Sourcing Plus

From Tactical Cost Cutting To Supplier Generated Growth: The Evolution Of Procurement

Up to the early 90's, Procurement was emerging from the dumping ground for failed employees, just good enough to administer Purchase Orders.

On the academic side, scholars like Michael Porter or Peter Kraljic began to formalize a more strategic approach to managing suppliers. The role of purchasing was, according to Porter, to find mechanisms to offset or surmount the sources of suppliers power (Competitive Strategy, p123).

In firms, it became an important field for management at that time, offering abundant opportunities . By consolidating volume across plants and harmonizing specifications, companies were able to pressurize your suppliers to give better terms, and to work harder for the business. Suppliers were forced to adapt and improve, or die. Some disappeared or were acquired. Negotiation skills were creating value by lowering the cost of the Bill of Material.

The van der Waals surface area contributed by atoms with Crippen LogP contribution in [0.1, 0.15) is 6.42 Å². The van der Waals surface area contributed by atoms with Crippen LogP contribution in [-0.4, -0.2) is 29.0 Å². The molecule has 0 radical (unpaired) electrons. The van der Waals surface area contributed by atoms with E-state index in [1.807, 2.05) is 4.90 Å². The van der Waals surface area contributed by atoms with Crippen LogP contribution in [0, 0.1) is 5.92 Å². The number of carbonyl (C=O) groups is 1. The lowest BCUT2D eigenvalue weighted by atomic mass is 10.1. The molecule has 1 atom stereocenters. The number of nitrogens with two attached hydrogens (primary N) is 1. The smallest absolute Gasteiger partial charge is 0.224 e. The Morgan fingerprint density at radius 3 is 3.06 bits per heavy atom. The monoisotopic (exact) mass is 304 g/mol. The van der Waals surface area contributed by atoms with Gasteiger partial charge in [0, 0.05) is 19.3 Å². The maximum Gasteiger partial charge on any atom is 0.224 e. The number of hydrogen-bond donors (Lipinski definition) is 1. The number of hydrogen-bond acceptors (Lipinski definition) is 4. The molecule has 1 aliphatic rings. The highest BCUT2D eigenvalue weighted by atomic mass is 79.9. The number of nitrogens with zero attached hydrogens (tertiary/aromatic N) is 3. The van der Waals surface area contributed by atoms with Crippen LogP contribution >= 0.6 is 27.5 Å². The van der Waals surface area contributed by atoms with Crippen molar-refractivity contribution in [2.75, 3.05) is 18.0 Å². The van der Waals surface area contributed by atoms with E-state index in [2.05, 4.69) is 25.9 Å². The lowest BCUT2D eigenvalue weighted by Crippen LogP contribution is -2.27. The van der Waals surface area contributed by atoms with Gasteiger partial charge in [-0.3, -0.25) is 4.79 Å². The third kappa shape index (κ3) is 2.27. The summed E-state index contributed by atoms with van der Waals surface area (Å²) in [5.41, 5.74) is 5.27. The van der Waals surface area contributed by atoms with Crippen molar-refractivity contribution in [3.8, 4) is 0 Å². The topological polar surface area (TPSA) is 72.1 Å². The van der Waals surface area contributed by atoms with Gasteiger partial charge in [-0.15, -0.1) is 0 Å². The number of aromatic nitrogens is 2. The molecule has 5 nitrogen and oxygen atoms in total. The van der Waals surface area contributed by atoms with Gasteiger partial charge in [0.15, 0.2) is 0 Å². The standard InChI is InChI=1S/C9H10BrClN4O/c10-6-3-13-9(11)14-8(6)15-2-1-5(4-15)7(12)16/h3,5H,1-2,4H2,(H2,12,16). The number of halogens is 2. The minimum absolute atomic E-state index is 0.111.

As the function evolved at the end of the XXth century, leading organizations introduced strategic vision of the entire supply chain. They gained insights on the Total Cost of Ownership and redistributed responsibilities to reduce it through cross-functional initiatives. More recently, e-Procurement solutions provided an additional transaction cost reduction. The best suppliers opened their books, discussed their cost structure and their ideas to optimize interface costs, set-up and management costs. Enlightened organizations helped those suppliers by auditing their plants and introducing their best practices on lean operations. A few started observing with interest the approach of Toyota, for instance, who was using its supplier network as a resource. The concept of extended enterprise had emerged.

Today, the best organizations are structuring their supplier management to generate true shareholder value: to enlist selected suppliers in their growth and superiority strategy, to be better than their best competitors. This requires a radical change in the tools and culture of supplier management, as the supplier and the client must be aiming for the same long term strategic objectives.

Summary of Supplier Management Evolution

Dimension Traditional Best Practices
Scope Tactical Strategic
Impact Cost Value
Depth Production All spend
Process Administration Intelligence
Culture Historical Benchmarks Competitive Benchmarks
Organization Problem Solving Global Vision
People Second tier Master level
Governance Conflict of Interest Sustainability